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The natural history of primary progressive multiple sclerosis (PP-multiple sclerosis) recently has been defined in a geographically based multiple sclerosis population. For a series of prognostically defined hypothetical entry criteria based upon current trends in presentation to the London Multiple Sclerosis Clinic, we determined the number of patients who would have been trial eligible. Using 23 year mean longitudinal natural history data, we identified the observed rate of deterioration for frequently used trial endpoints. Hypothetical entry criteria were based on the practical considerations which would attend the execution of clinical trials in progressive multiple sclerosis. We then developed a series of sample size tables giving the number of patients with PP-multiple sclerosis and the length of observation that would be required to detect a significant result (P = 0.05) for a 25, 50 and 75% decrease in the median time to progression with 80 or 90% power, with treatment efficacy based upon the ability to slow progression on the disability status score. It is expected that the considerations outlined here will prove useful for both trial design and interpretation of trials in PP-multiple sclerosis which will require multi-centre collaborative efforts.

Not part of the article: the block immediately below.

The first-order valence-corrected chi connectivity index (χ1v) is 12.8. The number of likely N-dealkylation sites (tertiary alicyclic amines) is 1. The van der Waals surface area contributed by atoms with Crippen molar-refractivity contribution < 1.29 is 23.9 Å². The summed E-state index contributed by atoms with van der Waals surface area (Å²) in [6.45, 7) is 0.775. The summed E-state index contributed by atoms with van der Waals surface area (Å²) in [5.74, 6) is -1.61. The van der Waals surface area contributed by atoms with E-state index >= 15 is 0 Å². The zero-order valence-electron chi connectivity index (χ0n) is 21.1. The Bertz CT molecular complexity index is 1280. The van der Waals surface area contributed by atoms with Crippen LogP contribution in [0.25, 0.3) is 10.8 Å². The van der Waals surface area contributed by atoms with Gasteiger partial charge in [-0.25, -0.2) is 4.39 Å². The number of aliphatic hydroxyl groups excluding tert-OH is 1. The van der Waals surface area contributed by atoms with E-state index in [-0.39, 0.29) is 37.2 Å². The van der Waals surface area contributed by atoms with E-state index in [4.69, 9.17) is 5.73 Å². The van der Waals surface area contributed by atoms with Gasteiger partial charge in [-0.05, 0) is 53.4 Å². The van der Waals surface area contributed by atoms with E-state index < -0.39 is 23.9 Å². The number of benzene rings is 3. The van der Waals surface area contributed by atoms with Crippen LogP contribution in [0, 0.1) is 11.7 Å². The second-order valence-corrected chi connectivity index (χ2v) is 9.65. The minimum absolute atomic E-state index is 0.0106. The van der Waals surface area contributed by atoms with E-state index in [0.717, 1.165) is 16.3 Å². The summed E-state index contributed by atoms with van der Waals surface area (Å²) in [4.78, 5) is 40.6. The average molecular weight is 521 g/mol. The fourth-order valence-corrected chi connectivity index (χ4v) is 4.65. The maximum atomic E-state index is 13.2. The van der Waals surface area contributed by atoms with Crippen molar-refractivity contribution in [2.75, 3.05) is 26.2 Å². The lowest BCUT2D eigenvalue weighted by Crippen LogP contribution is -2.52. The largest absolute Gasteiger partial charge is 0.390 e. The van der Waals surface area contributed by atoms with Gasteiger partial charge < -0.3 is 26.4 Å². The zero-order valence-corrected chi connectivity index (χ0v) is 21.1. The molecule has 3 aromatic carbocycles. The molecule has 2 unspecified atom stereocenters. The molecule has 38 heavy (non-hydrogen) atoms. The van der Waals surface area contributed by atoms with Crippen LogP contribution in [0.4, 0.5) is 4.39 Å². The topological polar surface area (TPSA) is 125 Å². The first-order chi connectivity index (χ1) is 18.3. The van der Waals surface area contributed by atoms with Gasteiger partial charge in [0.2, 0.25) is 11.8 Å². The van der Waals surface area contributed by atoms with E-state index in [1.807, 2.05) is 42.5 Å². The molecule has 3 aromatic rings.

Type

Journal article

Journal

Brain

Publication Date

04/1999

Volume

122 ( Pt 4)

Pages

641 - 647

Keywords

Adult, Clinical Trials as Topic, Cohort Studies, Disability Evaluation, Disease Progression, Female, Humans, Longitudinal Studies, Male, Multicenter Studies as Topic, Multiple Sclerosis, Ontario, Outpatient Clinics, Hospital, Patient Selection, Prognosis, Sample Size, Survival Analysis